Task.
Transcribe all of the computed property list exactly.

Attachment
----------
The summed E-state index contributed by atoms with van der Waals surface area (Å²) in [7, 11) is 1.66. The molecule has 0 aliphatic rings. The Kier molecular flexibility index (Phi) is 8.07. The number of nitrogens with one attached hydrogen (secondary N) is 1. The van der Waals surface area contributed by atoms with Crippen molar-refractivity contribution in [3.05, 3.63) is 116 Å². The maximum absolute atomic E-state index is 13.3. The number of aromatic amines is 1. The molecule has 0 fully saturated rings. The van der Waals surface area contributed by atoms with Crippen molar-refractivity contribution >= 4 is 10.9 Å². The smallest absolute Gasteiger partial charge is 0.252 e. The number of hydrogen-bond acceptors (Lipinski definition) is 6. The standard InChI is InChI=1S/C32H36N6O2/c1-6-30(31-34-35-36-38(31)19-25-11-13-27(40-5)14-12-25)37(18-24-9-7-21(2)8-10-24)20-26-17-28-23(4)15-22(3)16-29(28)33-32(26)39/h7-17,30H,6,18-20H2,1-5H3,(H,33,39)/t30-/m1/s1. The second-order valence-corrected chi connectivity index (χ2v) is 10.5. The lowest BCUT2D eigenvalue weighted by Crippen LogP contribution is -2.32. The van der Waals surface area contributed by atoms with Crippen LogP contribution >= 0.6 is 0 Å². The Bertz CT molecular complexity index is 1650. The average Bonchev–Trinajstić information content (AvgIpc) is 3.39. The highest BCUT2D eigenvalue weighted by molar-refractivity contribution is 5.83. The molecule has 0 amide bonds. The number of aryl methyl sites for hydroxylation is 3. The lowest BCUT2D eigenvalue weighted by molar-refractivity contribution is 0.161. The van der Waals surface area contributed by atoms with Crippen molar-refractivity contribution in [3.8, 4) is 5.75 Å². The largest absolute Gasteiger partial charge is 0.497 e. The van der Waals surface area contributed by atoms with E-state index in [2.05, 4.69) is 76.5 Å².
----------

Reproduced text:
The summed E-state index contributed by atoms with van der Waals surface area (Å²) in [7, 11) is 1.66. The molecule has 0 aliphatic rings. The Kier molecular flexibility index (Phi) is 8.07. The number of nitrogens with one attached hydrogen (secondary N) is 1. The van der Waals surface area contributed by atoms with Crippen molar-refractivity contribution in [3.05, 3.63) is 116 Å². The maximum absolute atomic E-state index is 13.3. The number of aromatic amines is 1. The molecule has 0 fully saturated rings. The van der Waals surface area contributed by atoms with Crippen molar-refractivity contribution >= 4 is 10.9 Å². The smallest absolute Gasteiger partial charge is 0.252 e. The number of hydrogen-bond acceptors (Lipinski definition) is 6. The standard InChI is InChI=1S/C32H36N6O2/c1-6-30(31-34-35-36-38(31)19-25-11-13-27(40-5)14-12-25)37(18-24-9-7-21(2)8-10-24)20-26-17-28-23(4)15-22(3)16-29(28)33-32(26)39/h7-17,30H,6,18-20H2,1-5H3,(H,33,39)/t30-/m1/s1. The second-order valence-corrected chi connectivity index (χ2v) is 10.5. The lowest BCUT2D eigenvalue weighted by Crippen LogP contribution is -2.32. The van der Waals surface area contributed by atoms with Crippen LogP contribution >= 0.6 is 0 Å². The Bertz CT molecular complexity index is 1650. The average Bonchev–Trinajstić information content (AvgIpc) is 3.39. The highest BCUT2D eigenvalue weighted by molar-refractivity contribution is 5.83. The molecule has 0 amide bonds. The number of aryl methyl sites for hydroxylation is 3. The lowest BCUT2D eigenvalue weighted by molar-refractivity contribution is 0.161. The van der Waals surface area contributed by atoms with Crippen molar-refractivity contribution in [3.8, 4) is 5.75 Å². The largest absolute Gasteiger partial charge is 0.497 e. The van der Waals surface area contributed by atoms with E-state index in [2.05, 4.69) is 76.5 Å².